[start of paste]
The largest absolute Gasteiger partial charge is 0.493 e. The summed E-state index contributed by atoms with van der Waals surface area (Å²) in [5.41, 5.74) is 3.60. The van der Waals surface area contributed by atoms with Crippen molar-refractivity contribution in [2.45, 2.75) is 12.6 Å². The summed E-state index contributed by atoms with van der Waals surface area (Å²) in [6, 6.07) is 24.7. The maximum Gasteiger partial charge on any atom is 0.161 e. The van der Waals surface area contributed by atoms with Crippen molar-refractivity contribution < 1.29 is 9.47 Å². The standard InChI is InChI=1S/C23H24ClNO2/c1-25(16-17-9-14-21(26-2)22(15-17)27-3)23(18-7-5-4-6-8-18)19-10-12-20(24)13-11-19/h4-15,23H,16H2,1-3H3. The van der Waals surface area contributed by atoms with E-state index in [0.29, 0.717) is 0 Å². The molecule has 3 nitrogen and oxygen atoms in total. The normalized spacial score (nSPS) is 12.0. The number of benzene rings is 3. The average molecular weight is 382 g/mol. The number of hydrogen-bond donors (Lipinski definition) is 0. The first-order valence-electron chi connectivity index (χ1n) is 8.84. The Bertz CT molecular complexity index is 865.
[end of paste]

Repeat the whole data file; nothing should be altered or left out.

The largest absolute Gasteiger partial charge is 0.493 e. The summed E-state index contributed by atoms with van der Waals surface area (Å²) in [5.41, 5.74) is 3.60. The van der Waals surface area contributed by atoms with Crippen molar-refractivity contribution in [2.45, 2.75) is 12.6 Å². The summed E-state index contributed by atoms with van der Waals surface area (Å²) in [6, 6.07) is 24.7. The maximum Gasteiger partial charge on any atom is 0.161 e. The van der Waals surface area contributed by atoms with Crippen molar-refractivity contribution < 1.29 is 9.47 Å². The standard InChI is InChI=1S/C23H24ClNO2/c1-25(16-17-9-14-21(26-2)22(15-17)27-3)23(18-7-5-4-6-8-18)19-10-12-20(24)13-11-19/h4-15,23H,16H2,1-3H3. The van der Waals surface area contributed by atoms with E-state index in [0.29, 0.717) is 0 Å². The molecule has 3 nitrogen and oxygen atoms in total. The normalized spacial score (nSPS) is 12.0. The number of benzene rings is 3. The average molecular weight is 382 g/mol. The number of hydrogen-bond donors (Lipinski definition) is 0. The first-order valence-electron chi connectivity index (χ1n) is 8.84. The Bertz CT molecular complexity index is 865.